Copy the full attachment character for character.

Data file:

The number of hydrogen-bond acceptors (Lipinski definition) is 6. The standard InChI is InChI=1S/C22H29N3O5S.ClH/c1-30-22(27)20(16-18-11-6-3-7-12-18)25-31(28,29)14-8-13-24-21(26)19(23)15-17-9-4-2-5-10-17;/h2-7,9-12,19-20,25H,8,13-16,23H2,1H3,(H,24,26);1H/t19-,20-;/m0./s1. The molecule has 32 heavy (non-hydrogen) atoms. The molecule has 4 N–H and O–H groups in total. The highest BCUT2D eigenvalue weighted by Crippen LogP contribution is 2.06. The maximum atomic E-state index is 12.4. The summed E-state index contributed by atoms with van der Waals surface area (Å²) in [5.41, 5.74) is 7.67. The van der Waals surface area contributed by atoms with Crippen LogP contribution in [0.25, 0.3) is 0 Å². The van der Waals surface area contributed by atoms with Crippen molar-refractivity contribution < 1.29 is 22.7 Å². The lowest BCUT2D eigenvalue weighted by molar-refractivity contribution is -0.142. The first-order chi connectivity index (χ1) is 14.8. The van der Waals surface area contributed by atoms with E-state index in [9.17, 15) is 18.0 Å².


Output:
The number of hydrogen-bond acceptors (Lipinski definition) is 6. The standard InChI is InChI=1S/C22H29N3O5S.ClH/c1-30-22(27)20(16-18-11-6-3-7-12-18)25-31(28,29)14-8-13-24-21(26)19(23)15-17-9-4-2-5-10-17;/h2-7,9-12,19-20,25H,8,13-16,23H2,1H3,(H,24,26);1H/t19-,20-;/m0./s1. The molecule has 32 heavy (non-hydrogen) atoms. The molecule has 4 N–H and O–H groups in total. The highest BCUT2D eigenvalue weighted by Crippen LogP contribution is 2.06. The maximum atomic E-state index is 12.4. The summed E-state index contributed by atoms with van der Waals surface area (Å²) in [5.41, 5.74) is 7.67. The van der Waals surface area contributed by atoms with Crippen LogP contribution in [0.25, 0.3) is 0 Å². The van der Waals surface area contributed by atoms with Crippen molar-refractivity contribution < 1.29 is 22.7 Å². The lowest BCUT2D eigenvalue weighted by molar-refractivity contribution is -0.142. The first-order chi connectivity index (χ1) is 14.8. The van der Waals surface area contributed by atoms with E-state index in [9.17, 15) is 18.0 Å².